An elementary school girl with long braids holds her school books


"Indigenous Peoples of the Americas have always been accomplished scientists and innovators in ways that value balance and unity with the environment,” according to the Smithsonian National Museum of the American Indian (NMAI). The Olmec Peoples of Mesoamerica created rubber. Indigenous Andeans developed complex and extensive road networks and suspension bridges that successfully distributed foods and resources across territories spanning six countries in modern South America.

The gloomy results of the 2022 National Assessment of Educational Progress (NAEP) sparked concerns among policymakers, educators, and parents. Nationwide, 35% of fourth graders and 26% of eighth graders performed at or above proficient in math. Among American Indian/Alaska Native (AI/AN) students, only 19% of fourth graders and 11% of eighth graders reached the NAEP proficient level in math. Native American leaders and educators worry about the low math achievement of their students, which they believe ultimately limits the potential success of Native students in school and beyond.

Many factors contribute to the gap between Native and non-Native students. Some researchers think that “a potential contributing factor to this low proficiency may be that Native students feel alienated by the way in which math is often taught through a ‘Western’ model, which may not fit the needs of or align with their lived experiences of how they learn in their culture, their family and/or community structures, or the physical world they inhabit.” Studies on the impact of culturally responsive pedagogy suggest that the disconnection between curriculum and relevant experiences or prior knowledge of students has been an obstacle to the academic learning of Native students.

Researcher Kandace Cheryee Robertson interviewed a group of Native American parents whose children attended public schools with non-Native students. The parents felt that their children were emotionally stressed because they did not understand the material being taught in reading and math. One parent said, “I think we could make the curriculum more relatable to Native American students. There is not a whole lot of culture in general in our curriculum.”

The Standing Rock Sioux Reservation is home to the sovereign nation of the Standing Rock Sioux Tribe (Lakota and Dakota Nations.) Many students who attend schools on the reservation do not achieve proficiency in the North Dakota standardized math exams. Many teachers are non-Native and only teach on the reservation for a short period of time. These teachers need time to understand the life experiences of their students and build connections with them.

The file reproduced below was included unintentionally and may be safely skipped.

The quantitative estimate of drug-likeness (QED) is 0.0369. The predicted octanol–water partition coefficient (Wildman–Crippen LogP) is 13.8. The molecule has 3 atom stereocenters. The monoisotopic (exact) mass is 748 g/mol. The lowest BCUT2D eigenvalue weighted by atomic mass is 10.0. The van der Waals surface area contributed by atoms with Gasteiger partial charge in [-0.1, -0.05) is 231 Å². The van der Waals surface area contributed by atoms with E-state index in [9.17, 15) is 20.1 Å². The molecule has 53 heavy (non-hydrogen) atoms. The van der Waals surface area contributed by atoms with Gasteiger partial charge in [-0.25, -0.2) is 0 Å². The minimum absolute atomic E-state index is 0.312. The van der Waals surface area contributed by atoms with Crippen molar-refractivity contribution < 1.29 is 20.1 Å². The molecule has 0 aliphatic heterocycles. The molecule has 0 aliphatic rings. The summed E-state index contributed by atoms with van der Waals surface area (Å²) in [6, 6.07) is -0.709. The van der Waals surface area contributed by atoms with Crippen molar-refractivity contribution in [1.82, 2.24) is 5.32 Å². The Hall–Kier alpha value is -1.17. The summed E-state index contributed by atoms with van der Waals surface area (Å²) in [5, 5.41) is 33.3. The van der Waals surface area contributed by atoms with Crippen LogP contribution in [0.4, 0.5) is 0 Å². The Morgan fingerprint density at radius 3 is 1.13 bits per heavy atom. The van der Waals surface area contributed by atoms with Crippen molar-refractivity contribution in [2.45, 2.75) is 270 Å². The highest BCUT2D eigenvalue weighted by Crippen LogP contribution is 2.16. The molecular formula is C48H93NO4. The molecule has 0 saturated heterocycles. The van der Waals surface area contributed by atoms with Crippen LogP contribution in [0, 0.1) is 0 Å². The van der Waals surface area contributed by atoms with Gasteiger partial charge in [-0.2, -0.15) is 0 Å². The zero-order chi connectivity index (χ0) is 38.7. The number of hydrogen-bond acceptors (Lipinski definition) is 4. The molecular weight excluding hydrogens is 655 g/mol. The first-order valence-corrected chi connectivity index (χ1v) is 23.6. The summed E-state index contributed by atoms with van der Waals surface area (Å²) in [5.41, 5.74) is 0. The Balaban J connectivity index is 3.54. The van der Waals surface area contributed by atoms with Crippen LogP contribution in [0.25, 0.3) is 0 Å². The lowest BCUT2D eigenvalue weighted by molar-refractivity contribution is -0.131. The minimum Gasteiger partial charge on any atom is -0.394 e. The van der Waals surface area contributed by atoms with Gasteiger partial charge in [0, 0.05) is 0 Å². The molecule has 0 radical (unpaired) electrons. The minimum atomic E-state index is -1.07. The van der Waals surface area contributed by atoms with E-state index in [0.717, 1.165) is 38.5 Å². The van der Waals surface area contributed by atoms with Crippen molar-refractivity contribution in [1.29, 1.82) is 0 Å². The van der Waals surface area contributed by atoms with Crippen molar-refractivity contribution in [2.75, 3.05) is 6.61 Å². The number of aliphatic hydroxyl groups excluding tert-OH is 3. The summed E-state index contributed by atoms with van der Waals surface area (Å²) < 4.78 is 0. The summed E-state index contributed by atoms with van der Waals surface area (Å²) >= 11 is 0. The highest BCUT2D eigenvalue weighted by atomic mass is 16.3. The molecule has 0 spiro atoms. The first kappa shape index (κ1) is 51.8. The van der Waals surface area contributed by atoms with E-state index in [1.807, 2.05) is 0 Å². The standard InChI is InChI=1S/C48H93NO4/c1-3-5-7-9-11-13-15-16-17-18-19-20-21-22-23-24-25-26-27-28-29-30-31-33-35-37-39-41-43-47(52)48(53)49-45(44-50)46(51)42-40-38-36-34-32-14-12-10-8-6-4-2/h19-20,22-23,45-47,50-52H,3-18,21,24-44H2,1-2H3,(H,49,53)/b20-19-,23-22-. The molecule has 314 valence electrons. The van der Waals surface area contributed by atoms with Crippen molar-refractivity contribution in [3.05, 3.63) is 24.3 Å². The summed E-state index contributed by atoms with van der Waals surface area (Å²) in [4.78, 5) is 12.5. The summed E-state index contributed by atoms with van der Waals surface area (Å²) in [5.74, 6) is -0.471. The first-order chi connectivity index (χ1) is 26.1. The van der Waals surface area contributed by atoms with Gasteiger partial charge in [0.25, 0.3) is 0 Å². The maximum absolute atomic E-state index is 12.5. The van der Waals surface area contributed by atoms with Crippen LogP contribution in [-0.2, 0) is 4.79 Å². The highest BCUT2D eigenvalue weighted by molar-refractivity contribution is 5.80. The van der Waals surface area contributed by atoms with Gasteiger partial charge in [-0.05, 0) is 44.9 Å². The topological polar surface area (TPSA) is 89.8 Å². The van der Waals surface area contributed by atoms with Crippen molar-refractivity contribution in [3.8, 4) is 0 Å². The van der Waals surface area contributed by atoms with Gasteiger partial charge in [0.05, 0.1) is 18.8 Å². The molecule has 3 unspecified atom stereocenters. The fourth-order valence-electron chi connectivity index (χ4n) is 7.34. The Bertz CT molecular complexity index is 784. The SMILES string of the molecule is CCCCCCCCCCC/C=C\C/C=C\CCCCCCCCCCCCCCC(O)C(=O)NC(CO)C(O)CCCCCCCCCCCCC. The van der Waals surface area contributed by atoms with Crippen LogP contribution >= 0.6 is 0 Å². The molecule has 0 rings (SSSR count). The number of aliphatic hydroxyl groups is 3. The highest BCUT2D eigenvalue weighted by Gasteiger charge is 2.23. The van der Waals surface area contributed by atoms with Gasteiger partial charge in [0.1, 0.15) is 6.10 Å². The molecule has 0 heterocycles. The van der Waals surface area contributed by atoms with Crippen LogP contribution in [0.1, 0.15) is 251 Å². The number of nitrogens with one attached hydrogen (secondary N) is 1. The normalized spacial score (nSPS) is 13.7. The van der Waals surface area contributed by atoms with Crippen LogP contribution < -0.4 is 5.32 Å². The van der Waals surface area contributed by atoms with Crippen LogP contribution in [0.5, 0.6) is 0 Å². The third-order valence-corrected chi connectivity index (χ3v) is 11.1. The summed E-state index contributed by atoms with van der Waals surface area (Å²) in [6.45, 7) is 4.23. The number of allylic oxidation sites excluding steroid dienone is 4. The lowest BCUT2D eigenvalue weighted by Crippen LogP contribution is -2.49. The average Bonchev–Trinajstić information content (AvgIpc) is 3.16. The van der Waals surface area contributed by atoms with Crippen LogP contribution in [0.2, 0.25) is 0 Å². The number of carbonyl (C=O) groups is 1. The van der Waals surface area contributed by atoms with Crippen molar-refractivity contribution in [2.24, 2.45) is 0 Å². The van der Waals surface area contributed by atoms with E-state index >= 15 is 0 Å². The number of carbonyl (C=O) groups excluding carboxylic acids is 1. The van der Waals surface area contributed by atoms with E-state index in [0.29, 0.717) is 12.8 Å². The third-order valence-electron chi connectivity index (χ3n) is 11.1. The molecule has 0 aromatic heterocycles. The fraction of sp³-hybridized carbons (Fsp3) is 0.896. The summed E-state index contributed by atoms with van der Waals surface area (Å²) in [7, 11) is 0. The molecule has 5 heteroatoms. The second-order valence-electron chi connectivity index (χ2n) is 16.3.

In the fall of 2022, researchers with the Regional Educational Laboratory (REL) Central Program began partnering with the Standing Rock Tribal Education Department and Sitting Bull College on the reservation. The REL Program is under the Education Sciences Reform Act (ESRA) of 2002, administered by the Institute of Education Sciences’ National Center for Education Evaluation and Regional Assistance. To improve the math achievement of Native students, REL researchers are working with local educators to create high-quality, research- and culture-based elementary math modules. The purpose of the modules is to make math curriculum relevant to the lives of students and families and integrate research with teaching practices to support teachers in applying a culture-based framework in their math instruction.

Many AI/AN families still follow seasonal migration culture, which involves visiting traditional hunting, fishing, and harvesting sites at specific times of the year. This traditional culture provides an opportunity for Native families to teach their children their traditions, skills, and ways of understanding and living in the world. However, students may miss school days and instructional time due to these activities.

Identifying Native migratory students is the first step for educators to support student learning. To compensate for the missed instructional time, educators may consider more project-based, personalized learning that can link to the experiences of migratory students. For instance, some educators consulted with Native community members and developed a lesson on the chemistry behind brain-tanning buffalo hides. By connecting traditional practices with STEM learning in classes, students can expand their learning opportunities and engage in a meaningful learning about their life and culture.

Researchers in 2019 studied 20 Navajo engineers who were successful in their endeavors to pursue higher education and careers in engineering. According to the study, Navajo culture and its traditional teachings not only provide a foundation for life, specifically principles and knowledge for living, but also guide the ways in which engineering problems are approached. For instance, Navajo traditional teachings emphasize a holistic perspective. When solving problems, Navajo engineers apply their culture and philosophy to their works, designs, and many dimensions that may not be part of the technical aspects of an engineering problem.

The Smithsonian's NMAI provides lesson plans to encourage all students to explore more about Native scientific innovations. For example, the American Indian Responses to Environmental Challenges website explains how different Native nations deal with environmental issues today. There are student projects and teacher resources for students in grades six to nine.

Jinghong Cai is the senior research analyst at NSBA’s Center for Public Education.

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2020 State of the Association

Full of challenge and change, 2020 was like no other year. NSBA's State of the Association provides a snapshot of the association's advocacy and member services work as well as our ongoing transformation.